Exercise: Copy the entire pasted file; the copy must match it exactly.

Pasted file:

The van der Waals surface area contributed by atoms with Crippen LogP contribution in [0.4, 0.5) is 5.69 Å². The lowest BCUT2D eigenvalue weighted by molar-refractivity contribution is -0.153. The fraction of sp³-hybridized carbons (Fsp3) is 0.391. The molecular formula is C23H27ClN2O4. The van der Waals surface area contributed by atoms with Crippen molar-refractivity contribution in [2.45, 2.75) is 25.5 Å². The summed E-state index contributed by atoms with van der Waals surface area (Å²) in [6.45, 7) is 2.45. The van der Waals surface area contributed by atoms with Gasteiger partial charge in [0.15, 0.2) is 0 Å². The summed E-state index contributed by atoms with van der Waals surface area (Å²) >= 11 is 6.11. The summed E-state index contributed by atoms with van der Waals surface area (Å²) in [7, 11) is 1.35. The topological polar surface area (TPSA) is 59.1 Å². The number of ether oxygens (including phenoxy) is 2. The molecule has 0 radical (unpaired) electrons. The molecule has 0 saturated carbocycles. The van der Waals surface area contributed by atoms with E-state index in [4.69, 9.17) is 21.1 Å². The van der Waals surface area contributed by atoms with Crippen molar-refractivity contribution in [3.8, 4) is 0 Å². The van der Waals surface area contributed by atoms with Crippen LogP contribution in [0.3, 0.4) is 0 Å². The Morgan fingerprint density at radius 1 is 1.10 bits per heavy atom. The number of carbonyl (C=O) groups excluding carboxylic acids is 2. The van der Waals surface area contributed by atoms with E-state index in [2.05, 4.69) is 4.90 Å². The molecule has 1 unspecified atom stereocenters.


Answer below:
The van der Waals surface area contributed by atoms with Crippen LogP contribution in [0.4, 0.5) is 5.69 Å². The lowest BCUT2D eigenvalue weighted by molar-refractivity contribution is -0.153. The fraction of sp³-hybridized carbons (Fsp3) is 0.391. The molecular formula is C23H27ClN2O4. The van der Waals surface area contributed by atoms with Crippen molar-refractivity contribution in [2.45, 2.75) is 25.5 Å². The summed E-state index contributed by atoms with van der Waals surface area (Å²) in [6.45, 7) is 2.45. The van der Waals surface area contributed by atoms with Gasteiger partial charge in [0.15, 0.2) is 0 Å². The summed E-state index contributed by atoms with van der Waals surface area (Å²) >= 11 is 6.11. The summed E-state index contributed by atoms with van der Waals surface area (Å²) in [7, 11) is 1.35. The topological polar surface area (TPSA) is 59.1 Å². The number of ether oxygens (including phenoxy) is 2. The molecule has 0 radical (unpaired) electrons. The molecule has 0 saturated carbocycles. The van der Waals surface area contributed by atoms with E-state index in [4.69, 9.17) is 21.1 Å². The van der Waals surface area contributed by atoms with Crippen molar-refractivity contribution in [3.8, 4) is 0 Å². The van der Waals surface area contributed by atoms with Crippen LogP contribution in [0.3, 0.4) is 0 Å². The Morgan fingerprint density at radius 1 is 1.10 bits per heavy atom. The number of carbonyl (C=O) groups excluding carboxylic acids is 2. The van der Waals surface area contributed by atoms with E-state index in [2.05, 4.69) is 4.90 Å². The molecule has 1 unspecified atom stereocenters.